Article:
Salvatore Giuliano is an outlaw who wants to get the poor people of Sicily food. One day he gets shot while trying to escape from the police, but miraculously he survives the bullet wound. This makes him think that he’s destined to do something for the people of Sicily and he decides together with his good friend Pisciotta to liberate two other outlaws and form a gang that can set up big operations. All the money they get is split in three parts, and with his share, Salvatore wants to get the people of Sicily pieces of land, much to the displeasure of the local aristocracy, the politicians and the maffia.
Sound and Vision:
The movie is shot in 1987 and although we didn’t spot many compression errors, the amount of grain is immense. So much even that the level of detail suffers from it.
The sound seems to be a dubbed English track and is a bit on the sharp side. If you listed and look at the mouths, you’ll notice that the cast does speak English, but the overall quality is much like that of old Italian TV-series like the early show of La Piovra.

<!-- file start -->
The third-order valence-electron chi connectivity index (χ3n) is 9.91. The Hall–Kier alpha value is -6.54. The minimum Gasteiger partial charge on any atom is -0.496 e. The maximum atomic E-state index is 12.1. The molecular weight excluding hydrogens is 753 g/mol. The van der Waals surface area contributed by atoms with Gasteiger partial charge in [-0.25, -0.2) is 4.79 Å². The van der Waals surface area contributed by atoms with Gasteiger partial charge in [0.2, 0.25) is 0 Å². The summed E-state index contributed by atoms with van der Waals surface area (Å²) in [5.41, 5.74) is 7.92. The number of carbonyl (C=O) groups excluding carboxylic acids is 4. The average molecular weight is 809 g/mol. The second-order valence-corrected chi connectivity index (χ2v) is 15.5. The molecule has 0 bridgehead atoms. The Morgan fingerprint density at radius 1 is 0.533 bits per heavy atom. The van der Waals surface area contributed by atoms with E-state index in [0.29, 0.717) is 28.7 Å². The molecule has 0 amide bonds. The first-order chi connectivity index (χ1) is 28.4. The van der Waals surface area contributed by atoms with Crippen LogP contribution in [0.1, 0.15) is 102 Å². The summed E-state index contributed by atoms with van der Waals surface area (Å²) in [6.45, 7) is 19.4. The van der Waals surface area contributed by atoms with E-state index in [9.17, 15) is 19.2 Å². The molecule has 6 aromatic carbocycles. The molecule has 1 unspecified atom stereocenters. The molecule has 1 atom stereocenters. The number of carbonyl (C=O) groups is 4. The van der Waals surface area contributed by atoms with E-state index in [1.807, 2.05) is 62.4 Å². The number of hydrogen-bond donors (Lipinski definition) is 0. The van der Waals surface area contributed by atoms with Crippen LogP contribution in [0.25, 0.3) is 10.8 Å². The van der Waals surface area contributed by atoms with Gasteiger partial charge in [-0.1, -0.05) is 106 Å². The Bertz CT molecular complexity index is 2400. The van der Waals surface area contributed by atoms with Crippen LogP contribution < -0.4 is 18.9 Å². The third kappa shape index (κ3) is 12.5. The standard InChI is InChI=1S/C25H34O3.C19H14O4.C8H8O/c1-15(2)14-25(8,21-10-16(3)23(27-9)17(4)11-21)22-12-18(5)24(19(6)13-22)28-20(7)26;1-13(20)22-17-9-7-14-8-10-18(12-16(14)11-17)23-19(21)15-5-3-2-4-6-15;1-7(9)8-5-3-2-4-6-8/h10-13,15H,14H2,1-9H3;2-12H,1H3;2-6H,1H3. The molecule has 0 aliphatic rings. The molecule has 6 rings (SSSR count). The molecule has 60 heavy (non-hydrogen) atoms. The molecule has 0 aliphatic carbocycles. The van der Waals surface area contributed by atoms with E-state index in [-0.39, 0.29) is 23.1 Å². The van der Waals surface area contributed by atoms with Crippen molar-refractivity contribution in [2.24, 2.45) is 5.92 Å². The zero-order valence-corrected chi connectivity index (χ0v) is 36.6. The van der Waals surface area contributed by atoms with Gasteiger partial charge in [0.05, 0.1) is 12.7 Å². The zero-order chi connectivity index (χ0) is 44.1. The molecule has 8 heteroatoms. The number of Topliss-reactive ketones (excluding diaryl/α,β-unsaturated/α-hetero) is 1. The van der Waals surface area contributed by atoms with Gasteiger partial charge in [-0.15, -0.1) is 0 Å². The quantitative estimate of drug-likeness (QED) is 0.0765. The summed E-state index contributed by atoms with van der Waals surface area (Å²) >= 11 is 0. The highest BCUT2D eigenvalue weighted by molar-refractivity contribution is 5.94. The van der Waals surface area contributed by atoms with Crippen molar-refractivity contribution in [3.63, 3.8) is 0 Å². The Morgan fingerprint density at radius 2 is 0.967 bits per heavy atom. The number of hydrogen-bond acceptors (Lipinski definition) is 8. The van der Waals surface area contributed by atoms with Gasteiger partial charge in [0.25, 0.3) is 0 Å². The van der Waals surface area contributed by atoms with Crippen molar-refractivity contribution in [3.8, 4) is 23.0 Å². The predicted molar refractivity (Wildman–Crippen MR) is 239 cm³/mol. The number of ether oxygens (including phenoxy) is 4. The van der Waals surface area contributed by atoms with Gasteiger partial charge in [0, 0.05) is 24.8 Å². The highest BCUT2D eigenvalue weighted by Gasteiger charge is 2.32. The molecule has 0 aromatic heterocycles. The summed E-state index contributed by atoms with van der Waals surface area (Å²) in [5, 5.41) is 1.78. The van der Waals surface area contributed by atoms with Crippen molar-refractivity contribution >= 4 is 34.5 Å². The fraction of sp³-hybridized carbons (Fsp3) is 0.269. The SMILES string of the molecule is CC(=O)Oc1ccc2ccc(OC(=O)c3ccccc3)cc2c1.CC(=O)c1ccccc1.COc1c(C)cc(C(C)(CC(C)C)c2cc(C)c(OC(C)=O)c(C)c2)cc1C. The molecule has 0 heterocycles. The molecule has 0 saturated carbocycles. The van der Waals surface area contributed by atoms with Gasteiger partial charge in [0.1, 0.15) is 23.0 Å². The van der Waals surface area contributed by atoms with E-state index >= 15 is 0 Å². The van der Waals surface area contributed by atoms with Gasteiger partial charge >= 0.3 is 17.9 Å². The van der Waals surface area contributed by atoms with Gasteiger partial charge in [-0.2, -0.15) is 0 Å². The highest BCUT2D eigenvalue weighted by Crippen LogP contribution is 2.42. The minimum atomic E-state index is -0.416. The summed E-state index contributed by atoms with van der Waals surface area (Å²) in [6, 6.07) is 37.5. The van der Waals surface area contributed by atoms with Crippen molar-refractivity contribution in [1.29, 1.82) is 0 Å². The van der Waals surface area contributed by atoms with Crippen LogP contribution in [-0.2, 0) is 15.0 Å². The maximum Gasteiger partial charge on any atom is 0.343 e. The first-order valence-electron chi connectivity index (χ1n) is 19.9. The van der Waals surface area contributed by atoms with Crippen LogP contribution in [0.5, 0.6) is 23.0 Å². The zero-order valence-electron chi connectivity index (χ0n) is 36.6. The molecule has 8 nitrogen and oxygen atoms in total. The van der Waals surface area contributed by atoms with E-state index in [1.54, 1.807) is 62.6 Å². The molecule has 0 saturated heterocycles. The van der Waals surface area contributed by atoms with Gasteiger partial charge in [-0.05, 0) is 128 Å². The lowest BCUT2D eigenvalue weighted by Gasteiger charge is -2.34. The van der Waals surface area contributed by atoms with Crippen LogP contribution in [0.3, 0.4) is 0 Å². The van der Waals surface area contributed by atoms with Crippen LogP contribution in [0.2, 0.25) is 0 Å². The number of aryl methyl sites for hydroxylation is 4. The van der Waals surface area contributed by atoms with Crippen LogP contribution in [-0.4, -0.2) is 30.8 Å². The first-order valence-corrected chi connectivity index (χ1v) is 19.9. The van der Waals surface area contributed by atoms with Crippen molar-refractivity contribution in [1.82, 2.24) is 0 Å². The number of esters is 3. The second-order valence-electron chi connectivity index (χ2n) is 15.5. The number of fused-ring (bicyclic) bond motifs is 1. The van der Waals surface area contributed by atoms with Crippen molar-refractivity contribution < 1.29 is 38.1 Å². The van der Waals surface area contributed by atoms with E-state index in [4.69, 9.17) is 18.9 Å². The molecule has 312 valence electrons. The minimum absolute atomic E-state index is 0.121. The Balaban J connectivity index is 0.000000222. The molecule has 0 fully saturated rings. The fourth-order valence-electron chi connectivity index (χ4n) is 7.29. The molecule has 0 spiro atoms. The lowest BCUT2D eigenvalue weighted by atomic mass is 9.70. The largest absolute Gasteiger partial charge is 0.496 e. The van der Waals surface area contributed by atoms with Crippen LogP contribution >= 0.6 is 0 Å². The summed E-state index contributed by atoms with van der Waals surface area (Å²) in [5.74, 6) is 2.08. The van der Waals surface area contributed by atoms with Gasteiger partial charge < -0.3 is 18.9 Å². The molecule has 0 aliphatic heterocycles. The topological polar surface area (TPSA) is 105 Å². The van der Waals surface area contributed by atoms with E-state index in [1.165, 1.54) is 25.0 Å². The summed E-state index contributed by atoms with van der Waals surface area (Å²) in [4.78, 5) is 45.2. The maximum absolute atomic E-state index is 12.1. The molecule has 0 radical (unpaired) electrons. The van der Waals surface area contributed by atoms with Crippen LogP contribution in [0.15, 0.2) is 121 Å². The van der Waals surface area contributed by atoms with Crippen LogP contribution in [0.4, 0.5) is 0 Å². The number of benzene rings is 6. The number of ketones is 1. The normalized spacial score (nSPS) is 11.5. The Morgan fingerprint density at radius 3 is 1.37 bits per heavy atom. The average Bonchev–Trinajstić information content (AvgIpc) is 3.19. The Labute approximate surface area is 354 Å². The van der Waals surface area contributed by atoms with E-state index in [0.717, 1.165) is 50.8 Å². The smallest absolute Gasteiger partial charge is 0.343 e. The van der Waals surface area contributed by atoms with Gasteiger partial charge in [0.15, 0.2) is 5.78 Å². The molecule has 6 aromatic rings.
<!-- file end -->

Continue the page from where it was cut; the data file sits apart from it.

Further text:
The Sicilian is based on the book from Mario Puzo that described the real life of Salvatore Guiliano who wanted to do good for the people of Sicily but did it in such a way that even his protector, maffia boss Masino Croce who saw him as the son he never had, was forced to betray him. The whole movie breathes an atmosphere of old Italian tv-shows, but the story is good enough to keep you interested and watching, despite the bad quality in image and sound. This only shows how well Puzo is in writing stories.
The Sicilian can in no way be compared to that other great work from Mario Puzo, The Godfather, but does show the storytelling quality of the writer